What was once a future vision of telehealth is now a reality. In many areas around the world, patients no longer must call to make a doctor appointment, go into an office, fill out paperwork and continue with in-person follow-up appointments. Instead technology innovations allow them to access the care they need without having to step outside their homes.

Many countries have started to reform how their healthcare systems are organized, delivered and distributed to achieve the quadruple aim of healthcare: enhancing patient experiences, enabling better outcomes, improving staff’s ability to carry out tasks, and lowering costs.

Healthcare providers are making these strides by modernizing applications, a critical layer of the Enterprise Technology Stack. With new integrated care models and funding, healthcare delivery networks are aligning their services in graded levels, enabled by digital and virtual capabilities.

Shifting into the future of care

We have seen a dramatic leap in healthcare providers’ applying technologies in innovative ways over the past several months. Many now use collaboration platforms such as Microsoft Teams and Zoom to remotely consult with their patients, as well as mobile-based platforms that incorporate machine learning (ML) and artificial intelligence (AI) algorithms. Chatbots help these providers’ patients self-assess their symptoms and locate nearby tests or care centers.

From screening and triage to diagnosis, treatment and recovery support, many opportunities exist to optimize care via digital tools. Solutions from AI companies including Infermedica and Ada can be deployed to help patients get a better care orientation, virtually when appropriate.

Some companies are offering AI-based tools to automate monitoring of patients’ vital statistics such as heart rate, temperature, blood pressure and oxygen saturation. Examples include Binah.ai, which uses AI and signal processing to measure patients’ vitals via a smartphone’s camera, and Biofourmis. Its AI-powered RPM platform for personalized predictive care has been deployed by the Ministry of Health (MOH) in Singapore to remotely monitor patients who have tested positive for the virulent virus that has engulfed the world.

Holistic care with virtual care platforms

To support virtual care capabilities in a holistic way, enterprise virtual care platforms are emerging, with more and more healthcare chief information officers planning investments in them. Some industry experts expect virtual encounters to exceed face-to-face delivery encounters by 2023, resulting in a dramatic realignment of clinical care and health IT.

Such virtual care platforms include remote patient monitoring (RPM) solutions, which are rapidly approaching mainstream adoption.  RPM can help to reduce (re)admissions for patients in recovery and those at greater risk because of existing chronic diseases.

The healthcare system in Region Puglia in Italy provides an example of the use of a virtual care platform. It has set up special units called USCA (Special Units to Assistance in Continuity) to help patients receive coordinated and home-based care. Originally created to support patients with cancer and rare diseases, the units have expanded to provide at-home monitoring of patients forced into quarantine who are frail but do not need hospitalization. The range of new digital components provides fast triage and allows general practitioners (GPs) and the care coordinators of the regional control center to monitor patients simply, easily and securely. For example:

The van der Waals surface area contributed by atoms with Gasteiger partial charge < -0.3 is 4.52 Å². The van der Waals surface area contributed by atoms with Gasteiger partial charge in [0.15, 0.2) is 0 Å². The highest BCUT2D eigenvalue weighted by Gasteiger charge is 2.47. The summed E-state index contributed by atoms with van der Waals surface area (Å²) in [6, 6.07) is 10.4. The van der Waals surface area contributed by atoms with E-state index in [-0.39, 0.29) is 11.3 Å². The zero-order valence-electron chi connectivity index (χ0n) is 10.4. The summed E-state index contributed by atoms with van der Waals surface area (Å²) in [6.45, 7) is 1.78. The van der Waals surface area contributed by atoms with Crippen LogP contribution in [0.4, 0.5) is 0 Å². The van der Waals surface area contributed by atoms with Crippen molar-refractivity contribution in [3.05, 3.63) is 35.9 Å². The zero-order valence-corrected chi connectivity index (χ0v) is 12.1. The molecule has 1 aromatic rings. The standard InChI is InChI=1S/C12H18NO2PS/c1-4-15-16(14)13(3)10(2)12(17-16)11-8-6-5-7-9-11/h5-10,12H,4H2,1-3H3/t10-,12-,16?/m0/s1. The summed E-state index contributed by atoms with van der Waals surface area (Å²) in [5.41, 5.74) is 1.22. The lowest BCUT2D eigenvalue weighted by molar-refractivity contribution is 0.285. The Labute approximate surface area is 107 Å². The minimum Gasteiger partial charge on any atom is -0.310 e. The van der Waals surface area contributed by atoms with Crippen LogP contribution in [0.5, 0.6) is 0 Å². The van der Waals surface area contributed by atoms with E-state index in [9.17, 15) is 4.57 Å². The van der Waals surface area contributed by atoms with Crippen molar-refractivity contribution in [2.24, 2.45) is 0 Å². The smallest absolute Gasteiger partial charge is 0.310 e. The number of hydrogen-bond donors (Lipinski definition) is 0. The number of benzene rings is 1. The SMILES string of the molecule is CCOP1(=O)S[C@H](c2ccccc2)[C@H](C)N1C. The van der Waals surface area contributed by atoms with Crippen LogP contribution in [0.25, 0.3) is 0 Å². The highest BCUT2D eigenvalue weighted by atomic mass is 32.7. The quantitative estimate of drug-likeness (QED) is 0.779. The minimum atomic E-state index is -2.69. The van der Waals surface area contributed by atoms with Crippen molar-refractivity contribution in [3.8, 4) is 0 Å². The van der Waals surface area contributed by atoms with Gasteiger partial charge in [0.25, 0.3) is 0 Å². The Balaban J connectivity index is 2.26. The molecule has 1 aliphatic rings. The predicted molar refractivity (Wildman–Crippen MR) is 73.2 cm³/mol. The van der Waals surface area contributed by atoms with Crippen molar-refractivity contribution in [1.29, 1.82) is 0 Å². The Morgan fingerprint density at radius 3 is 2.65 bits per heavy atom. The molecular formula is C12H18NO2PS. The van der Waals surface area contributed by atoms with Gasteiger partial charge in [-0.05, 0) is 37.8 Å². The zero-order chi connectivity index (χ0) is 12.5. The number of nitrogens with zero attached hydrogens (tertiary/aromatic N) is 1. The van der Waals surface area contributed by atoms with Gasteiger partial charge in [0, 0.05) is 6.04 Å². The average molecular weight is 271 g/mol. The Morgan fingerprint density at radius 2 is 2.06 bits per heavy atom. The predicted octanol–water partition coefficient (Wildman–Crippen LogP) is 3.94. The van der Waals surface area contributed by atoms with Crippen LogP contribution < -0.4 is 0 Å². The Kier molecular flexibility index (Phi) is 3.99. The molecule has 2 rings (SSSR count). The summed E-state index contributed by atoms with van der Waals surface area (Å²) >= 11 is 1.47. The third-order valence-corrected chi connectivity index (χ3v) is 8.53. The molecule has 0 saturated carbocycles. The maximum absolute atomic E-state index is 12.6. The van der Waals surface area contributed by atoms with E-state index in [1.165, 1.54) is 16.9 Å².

• A web application helps with an initial self-diagnosis. The questionnaires are monitored by GPs who contact patients if there are concerns. GPs can do a pre-triage by teleconsultation. The objective is to control the number of patients in hospitals.
  • A secure web portal for healthcare operators enables providers to analyze and categorize the information provided by individuals during pre-triage by severity and risk level. This enables the USCA teams to plan specialized home interventions, from testing to treatment.
  • A telemonitoring service helps providers oversee patient status, minimizing the risk of uncontrolled deterioration.

Connecting the new and the traditional

This forward movement is critically important. The focus must now turn to integrating these new processes with clinical and administrative systems and portals for patients and staff.

The big trend in the healthcare industry today is to complement the core electronic health record (EHR) capabilities with a modern digital health platform, enabling a more agile and innovative healthcare organization. The first step will be to ensure that the platform has the capacity to issue — and receive — customized alerts that will take into consideration individual patient needs and drive appropriate intervention. Early intervention based on those customized alerts can have a dramatic impact on the success of a patient’s recovery, particularly when time is critical.

It will also be important to have an aggregated view of information, with AI-powered insights to deliver more value. In reality, organizations will likely have many different tools in place to ensure a smooth process for the patient; the key is to have the process be just as smooth behind the scenes. This is now possible with modern platforms and composite architectures, just like those that Google, Facebook and thousands of others use.

Get ready now. Virtual care, mobile digital platforms for patient engagement, care collaboration and coordination built on a strong, interoperable platform are critical digital enablers of future healthcare models.